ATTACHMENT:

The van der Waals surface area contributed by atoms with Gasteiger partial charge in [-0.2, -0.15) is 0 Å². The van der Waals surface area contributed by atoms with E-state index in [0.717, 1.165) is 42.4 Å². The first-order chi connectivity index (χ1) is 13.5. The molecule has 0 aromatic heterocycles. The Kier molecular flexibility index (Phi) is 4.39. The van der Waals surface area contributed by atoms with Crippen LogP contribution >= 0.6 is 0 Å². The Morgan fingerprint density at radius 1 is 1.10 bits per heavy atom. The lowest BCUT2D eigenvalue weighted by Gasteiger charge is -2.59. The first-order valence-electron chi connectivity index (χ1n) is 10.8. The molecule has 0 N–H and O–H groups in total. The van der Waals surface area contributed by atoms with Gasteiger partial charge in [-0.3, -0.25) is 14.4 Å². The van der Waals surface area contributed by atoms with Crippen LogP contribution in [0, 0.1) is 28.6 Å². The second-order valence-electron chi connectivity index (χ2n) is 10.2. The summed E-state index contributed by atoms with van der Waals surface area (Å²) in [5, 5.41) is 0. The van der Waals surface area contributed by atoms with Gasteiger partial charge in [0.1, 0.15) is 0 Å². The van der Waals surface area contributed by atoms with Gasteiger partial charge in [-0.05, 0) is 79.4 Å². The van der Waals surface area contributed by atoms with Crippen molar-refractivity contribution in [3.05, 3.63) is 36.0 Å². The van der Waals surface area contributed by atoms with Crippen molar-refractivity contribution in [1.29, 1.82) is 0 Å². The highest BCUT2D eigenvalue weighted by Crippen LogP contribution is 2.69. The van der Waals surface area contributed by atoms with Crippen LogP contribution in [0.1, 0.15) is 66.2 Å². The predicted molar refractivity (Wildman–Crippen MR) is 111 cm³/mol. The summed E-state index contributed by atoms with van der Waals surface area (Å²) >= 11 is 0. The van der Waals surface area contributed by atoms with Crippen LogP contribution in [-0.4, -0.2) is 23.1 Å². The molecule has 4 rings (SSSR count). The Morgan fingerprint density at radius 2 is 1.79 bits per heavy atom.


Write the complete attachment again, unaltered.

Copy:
The van der Waals surface area contributed by atoms with Gasteiger partial charge in [-0.2, -0.15) is 0 Å². The van der Waals surface area contributed by atoms with E-state index in [0.717, 1.165) is 42.4 Å². The first-order chi connectivity index (χ1) is 13.5. The molecule has 0 aromatic heterocycles. The Kier molecular flexibility index (Phi) is 4.39. The van der Waals surface area contributed by atoms with Crippen LogP contribution >= 0.6 is 0 Å². The Morgan fingerprint density at radius 1 is 1.10 bits per heavy atom. The lowest BCUT2D eigenvalue weighted by Gasteiger charge is -2.59. The first-order valence-electron chi connectivity index (χ1n) is 10.8. The molecule has 0 N–H and O–H groups in total. The van der Waals surface area contributed by atoms with Gasteiger partial charge in [-0.3, -0.25) is 14.4 Å². The van der Waals surface area contributed by atoms with Crippen LogP contribution in [0, 0.1) is 28.6 Å². The second-order valence-electron chi connectivity index (χ2n) is 10.2. The summed E-state index contributed by atoms with van der Waals surface area (Å²) in [5, 5.41) is 0. The van der Waals surface area contributed by atoms with Gasteiger partial charge in [0.1, 0.15) is 0 Å². The van der Waals surface area contributed by atoms with Gasteiger partial charge in [-0.05, 0) is 79.4 Å². The van der Waals surface area contributed by atoms with Crippen molar-refractivity contribution in [3.05, 3.63) is 36.0 Å². The van der Waals surface area contributed by atoms with Crippen molar-refractivity contribution in [1.29, 1.82) is 0 Å². The highest BCUT2D eigenvalue weighted by Crippen LogP contribution is 2.69. The van der Waals surface area contributed by atoms with Crippen LogP contribution in [0.1, 0.15) is 66.2 Å². The predicted molar refractivity (Wildman–Crippen MR) is 111 cm³/mol. The summed E-state index contributed by atoms with van der Waals surface area (Å²) >= 11 is 0. The van der Waals surface area contributed by atoms with Crippen LogP contribution in [-0.4, -0.2) is 23.1 Å². The molecule has 4 rings (SSSR count). The Morgan fingerprint density at radius 2 is 1.79 bits per heavy atom.